(CBrief) – Democrat Pennsylvania Senate candidate John Fetterman is watching his campaign crash and burn, and a new video has done more damage. His fitness to be a senator has ben questioned since his abysmal debate performance against Republican Senate candidate Dr. Mehmet Oz, but now a new video is raising more concerns.
“What is John Fetterman talking about?” the Republican National Committee said in a tweet.
This is our best translation of whatever it is he was saying.
“Summer of 1986, I, uh, I think everyone that ever plays how football in, in high school was, you know, at a, kinda like a trade, a trade out kind of, uh, football camp. And, uh, wasn’t, wasn’t there wasn’t any interest. I come play here. You know.”
No John, we do not know.
What is John Fetterman talking about? pic.twitter.com/FnAbSxY67n
— RNC Research (@RNCResearch) November 3, 2022
The Pittsburgh Post-Gazette, the hometown newspaper of Democrat Senate candidate John Fetterman, has endorsed Republican Senate candidate Dr. Mehmet Oz. The newspaper said that Oz was the “better bet for Pennsylvania” and cast doubts on Fetterman’s ability to serve as senator due to his recent stroke and his debate performance.
“During Tuesday’s debate, after hundreds of thousands of votes had already been cast, voters finally learned something about where the candidates stood. They learned, among other things, that Mr. Oz opposes federal intervention in abortion rights, and Mr. Fetterman supports the broader Constitutional guarantees provided by the overturned Roe v. Wade decision. They learned Mr. Fetterman supports a federally mandated $15-an-hour minimum wage, and Mr. Oz wants market forces to raise wages. They learned both candidates support fracking. They also learned both men are politicians, as they ducked and dodged questions about why they had changed their minds on fracking,” the editorial board said.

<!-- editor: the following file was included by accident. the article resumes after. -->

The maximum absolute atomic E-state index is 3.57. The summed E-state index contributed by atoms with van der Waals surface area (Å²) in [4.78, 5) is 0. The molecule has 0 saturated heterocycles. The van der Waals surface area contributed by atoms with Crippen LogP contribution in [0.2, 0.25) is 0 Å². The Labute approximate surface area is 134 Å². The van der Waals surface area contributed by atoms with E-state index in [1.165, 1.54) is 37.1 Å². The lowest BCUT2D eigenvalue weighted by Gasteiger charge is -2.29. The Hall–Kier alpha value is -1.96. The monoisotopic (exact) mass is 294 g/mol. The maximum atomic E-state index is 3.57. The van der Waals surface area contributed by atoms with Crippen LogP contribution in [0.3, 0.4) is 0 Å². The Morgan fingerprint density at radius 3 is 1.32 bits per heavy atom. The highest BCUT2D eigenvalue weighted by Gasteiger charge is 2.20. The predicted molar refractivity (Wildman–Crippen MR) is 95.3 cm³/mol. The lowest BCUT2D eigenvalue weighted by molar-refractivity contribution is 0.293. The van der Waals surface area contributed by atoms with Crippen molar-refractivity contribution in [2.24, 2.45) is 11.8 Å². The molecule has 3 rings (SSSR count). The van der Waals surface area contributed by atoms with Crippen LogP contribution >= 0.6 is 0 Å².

“Neither candidate has experience as a U.S. senator. Given the lack of substance during the campaign, many voters will have to make a leap of faith on Nov. 8.
“We believe Mr. Oz is the better bet for Pennsylvania,” it said.
The board cited significant concerns about Fetterman.
Mr. Fetterman’s health — he suffered a serious stroke in May — is not the issue. His lack of transparency, however, in refusing to release his medical records is troubling. It suggests an impulse to conceal and a mistrust of the people. All candidates for a major elected office should release their medical records, as did Mr. Oz. If you want privacy, don’t run for public office.
Mr. Fetterman’s life experience and maturity are also concerns. He has lived off his family’s money for much of his life. That has allowed him to do some good things, including mentoring disadvantaged young people and working to improve community policing and economic development in Braddock. That work, along with his six-foot-eight frame, shaved head, and tattoos, attracted national media attention. Still, Mr. Fetterman, despite his hoodies and shorts, has little experience in holding real jobs or facing the problems of working people.
In 2013, as the mayor of Braddock, Mr. Fetterman, after hearing gunshots, pulled a shotgun on an unarmed Black jogger. It was, we believe, an honest mistake. Still, it’s troubling that Mr. Fetterman never apologized for it. And during Tuesday’s debate, confronted with his 2018 statement that he didn’t support fracking, Mr. Fetterman still said, with a straight face, that he always supported fracking.
Fetterman had difficulty speaking during the debate and his campaign blamed the closed-captioning system provided for him as being “delayed” and “filled with errors.” Nexstar’s communications chief said both candidates were given a chance to test the system twice — but Fetterman chose to only do one rehearsal. Fetterman is still recovering from a stroke he suffered in May.
The host of the debate responded to the Fetterman campaign with fire, knocking down their excuses and stating the system worked as expected.
“It is unfortunate that Mr. Fetterman is now criticizing the closed captioning process employed by Nexstar during tonight’s debate,” Nexstar communications chief Gary Weitman said in a statement.